from The American Heritage® Dictionary of the English Language, 4th Edition
- n. The systematic propagation of a doctrine or cause or of information reflecting the views and interests of those advocating such a doctrine or cause.
- n. Material disseminated by the advocates or opponents of a doctrine or cause: wartime propaganda.
- n. Roman Catholic Church A division of the Roman Curia that has authority in the matter of preaching the gospel, of establishing the Church in non-Christian countries, and of administering Church missions in territories where there is no properly organized hierarchy.
from Wiktionary, Creative Commons Attribution/Share-Alike License
- n. A concerted set of messages aimed at influencing the opinions or behavior of large numbers of people.
from the GNU version of the Collaborative International Dictionary of English
- n. A congregation of cardinals, established in 1622, charged with the management of missions.
- n. The college of the Propaganda, instituted by Urban VIII. (1623-1644) to educate priests for missions in all parts of the world.
- n. Hence, any organization or plan for spreading a particular doctrine or a system of principles.
from The Century Dictionary and Cyclopedia
- n. A committee of cardinals (Congregation de Propaganda Fide, ‘for propagating the faith’) which has the supervision of foreign missions in the Roman Catholic Church.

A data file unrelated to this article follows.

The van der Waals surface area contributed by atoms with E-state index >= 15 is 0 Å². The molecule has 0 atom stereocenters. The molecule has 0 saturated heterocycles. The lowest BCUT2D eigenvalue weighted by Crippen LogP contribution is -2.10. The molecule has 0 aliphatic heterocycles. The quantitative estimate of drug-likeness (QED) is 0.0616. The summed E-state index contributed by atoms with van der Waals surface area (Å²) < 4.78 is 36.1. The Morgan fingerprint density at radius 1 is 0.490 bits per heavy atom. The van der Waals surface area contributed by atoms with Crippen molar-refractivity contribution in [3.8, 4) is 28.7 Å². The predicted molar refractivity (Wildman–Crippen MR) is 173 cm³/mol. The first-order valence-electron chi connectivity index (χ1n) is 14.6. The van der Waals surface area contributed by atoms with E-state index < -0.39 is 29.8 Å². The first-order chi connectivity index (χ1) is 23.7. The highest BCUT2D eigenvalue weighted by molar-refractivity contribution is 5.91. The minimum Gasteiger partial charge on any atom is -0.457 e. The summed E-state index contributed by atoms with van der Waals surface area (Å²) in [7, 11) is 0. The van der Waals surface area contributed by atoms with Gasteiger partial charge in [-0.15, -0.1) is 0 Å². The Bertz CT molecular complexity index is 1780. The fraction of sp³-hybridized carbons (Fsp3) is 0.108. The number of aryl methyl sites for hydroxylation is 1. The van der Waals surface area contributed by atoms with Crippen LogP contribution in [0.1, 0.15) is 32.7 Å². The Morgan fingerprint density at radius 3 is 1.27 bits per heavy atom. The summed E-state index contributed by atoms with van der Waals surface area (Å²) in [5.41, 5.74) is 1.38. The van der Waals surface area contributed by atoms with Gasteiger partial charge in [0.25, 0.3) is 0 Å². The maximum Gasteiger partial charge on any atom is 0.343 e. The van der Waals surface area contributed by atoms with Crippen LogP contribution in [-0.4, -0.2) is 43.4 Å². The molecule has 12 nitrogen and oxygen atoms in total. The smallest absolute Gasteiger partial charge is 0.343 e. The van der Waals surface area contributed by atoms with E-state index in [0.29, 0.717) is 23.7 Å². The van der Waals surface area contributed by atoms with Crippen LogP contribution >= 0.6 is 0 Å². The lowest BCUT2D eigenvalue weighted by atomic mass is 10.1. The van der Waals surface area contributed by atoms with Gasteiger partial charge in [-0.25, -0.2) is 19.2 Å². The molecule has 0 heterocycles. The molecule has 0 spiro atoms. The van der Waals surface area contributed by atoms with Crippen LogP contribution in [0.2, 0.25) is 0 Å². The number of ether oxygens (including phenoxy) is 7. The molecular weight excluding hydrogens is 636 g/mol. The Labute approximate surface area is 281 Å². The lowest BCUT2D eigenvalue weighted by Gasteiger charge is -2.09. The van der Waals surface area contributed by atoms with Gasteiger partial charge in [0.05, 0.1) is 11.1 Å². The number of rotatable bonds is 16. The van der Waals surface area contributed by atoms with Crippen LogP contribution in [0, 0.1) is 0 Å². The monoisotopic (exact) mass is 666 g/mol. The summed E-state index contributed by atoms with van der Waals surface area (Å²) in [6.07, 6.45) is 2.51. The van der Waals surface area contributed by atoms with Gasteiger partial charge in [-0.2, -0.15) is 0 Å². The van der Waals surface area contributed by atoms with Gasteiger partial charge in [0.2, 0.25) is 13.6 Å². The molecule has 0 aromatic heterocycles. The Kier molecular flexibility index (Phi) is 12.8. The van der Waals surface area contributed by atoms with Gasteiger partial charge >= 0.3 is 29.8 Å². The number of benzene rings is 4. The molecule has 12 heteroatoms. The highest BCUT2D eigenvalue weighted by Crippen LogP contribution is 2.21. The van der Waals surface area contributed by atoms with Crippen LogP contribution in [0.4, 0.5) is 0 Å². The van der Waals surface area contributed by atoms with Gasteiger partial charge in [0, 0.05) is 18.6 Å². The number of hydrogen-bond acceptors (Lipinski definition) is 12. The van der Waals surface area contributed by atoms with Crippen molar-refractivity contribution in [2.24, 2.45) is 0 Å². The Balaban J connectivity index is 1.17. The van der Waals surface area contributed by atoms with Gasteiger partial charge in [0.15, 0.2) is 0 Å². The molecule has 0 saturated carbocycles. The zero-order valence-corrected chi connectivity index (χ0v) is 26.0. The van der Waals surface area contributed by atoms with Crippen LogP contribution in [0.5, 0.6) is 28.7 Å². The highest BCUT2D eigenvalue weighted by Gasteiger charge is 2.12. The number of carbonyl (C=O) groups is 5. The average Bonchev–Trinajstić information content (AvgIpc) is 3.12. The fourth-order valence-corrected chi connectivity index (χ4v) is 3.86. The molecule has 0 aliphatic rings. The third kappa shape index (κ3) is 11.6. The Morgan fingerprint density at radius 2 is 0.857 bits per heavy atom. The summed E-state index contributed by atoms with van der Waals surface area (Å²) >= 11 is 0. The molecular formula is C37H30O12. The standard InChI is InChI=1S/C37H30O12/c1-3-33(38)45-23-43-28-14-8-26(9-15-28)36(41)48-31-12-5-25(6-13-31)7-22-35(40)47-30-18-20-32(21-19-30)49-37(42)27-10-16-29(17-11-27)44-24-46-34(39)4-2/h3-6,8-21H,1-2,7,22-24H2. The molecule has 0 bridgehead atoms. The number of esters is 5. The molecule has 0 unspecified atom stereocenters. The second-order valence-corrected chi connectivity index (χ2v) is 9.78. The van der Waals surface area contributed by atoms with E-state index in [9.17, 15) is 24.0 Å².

- n. Hence Any kind of institution or organization for propagating a new doctrine or system of doctrines, or for proselyting.
- n. Systematic effort to propagate or win support for a theory or method of action.
from WordNet 3.0 Copyright 2006 by Princeton University. All rights reserved.
- n. information that is spread for the purpose of promoting some cause
Short for New Latin Sacra Congregātiō dē Prōpagandā Fidē, Sacred Congregation for Propagating the Faith (established 1622), from ablative feminine gerundive of Latin prōpāgāre, to propagate; see propagate.(American Heritage® Dictionary of the English Language, Fourth Edition)
From New Latin propāganda, short for Congregātiō dē Propagandā Fide, "congregation for propagating the faith", a committee of cardinals established 1622 by Gregory XV to supervise foreign missions, and properly the ablative feminine gerundive of Latin propāgō ("propagate") (see English propagation). Modern political sense dates from World War I, not originally pejorative. (Wiktionary)